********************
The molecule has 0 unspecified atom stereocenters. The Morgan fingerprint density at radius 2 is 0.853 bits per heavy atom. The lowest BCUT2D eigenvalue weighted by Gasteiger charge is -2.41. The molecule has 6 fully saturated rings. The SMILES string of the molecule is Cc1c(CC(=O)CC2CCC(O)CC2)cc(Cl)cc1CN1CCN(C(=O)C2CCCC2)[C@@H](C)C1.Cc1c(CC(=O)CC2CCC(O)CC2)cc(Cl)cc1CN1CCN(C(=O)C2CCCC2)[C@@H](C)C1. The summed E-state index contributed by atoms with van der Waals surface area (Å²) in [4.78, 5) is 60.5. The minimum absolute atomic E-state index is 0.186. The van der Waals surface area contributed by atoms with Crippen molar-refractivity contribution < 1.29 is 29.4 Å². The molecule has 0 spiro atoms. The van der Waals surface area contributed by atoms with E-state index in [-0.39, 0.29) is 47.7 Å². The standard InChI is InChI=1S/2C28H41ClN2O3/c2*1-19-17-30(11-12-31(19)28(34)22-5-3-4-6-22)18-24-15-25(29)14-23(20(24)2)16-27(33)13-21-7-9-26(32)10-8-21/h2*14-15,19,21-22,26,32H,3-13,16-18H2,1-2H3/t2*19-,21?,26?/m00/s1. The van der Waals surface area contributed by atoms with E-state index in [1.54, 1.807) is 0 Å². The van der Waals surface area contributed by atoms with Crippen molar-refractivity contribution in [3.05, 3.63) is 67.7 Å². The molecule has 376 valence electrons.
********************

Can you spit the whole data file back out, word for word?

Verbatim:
The molecule has 0 unspecified atom stereocenters. The Morgan fingerprint density at radius 2 is 0.853 bits per heavy atom. The lowest BCUT2D eigenvalue weighted by Gasteiger charge is -2.41. The molecule has 6 fully saturated rings. The SMILES string of the molecule is Cc1c(CC(=O)CC2CCC(O)CC2)cc(Cl)cc1CN1CCN(C(=O)C2CCCC2)[C@@H](C)C1.Cc1c(CC(=O)CC2CCC(O)CC2)cc(Cl)cc1CN1CCN(C(=O)C2CCCC2)[C@@H](C)C1. The summed E-state index contributed by atoms with van der Waals surface area (Å²) in [4.78, 5) is 60.5. The minimum absolute atomic E-state index is 0.186. The van der Waals surface area contributed by atoms with Crippen molar-refractivity contribution < 1.29 is 29.4 Å². The molecule has 0 spiro atoms. The van der Waals surface area contributed by atoms with E-state index in [-0.39, 0.29) is 47.7 Å². The standard InChI is InChI=1S/2C28H41ClN2O3/c2*1-19-17-30(11-12-31(19)28(34)22-5-3-4-6-22)18-24-15-25(29)14-23(20(24)2)16-27(33)13-21-7-9-26(32)10-8-21/h2*14-15,19,21-22,26,32H,3-13,16-18H2,1-2H3/t2*19-,21?,26?/m00/s1. The van der Waals surface area contributed by atoms with E-state index in [1.54, 1.807) is 0 Å². The van der Waals surface area contributed by atoms with Crippen molar-refractivity contribution in [3.05, 3.63) is 67.7 Å². The molecule has 376 valence electrons.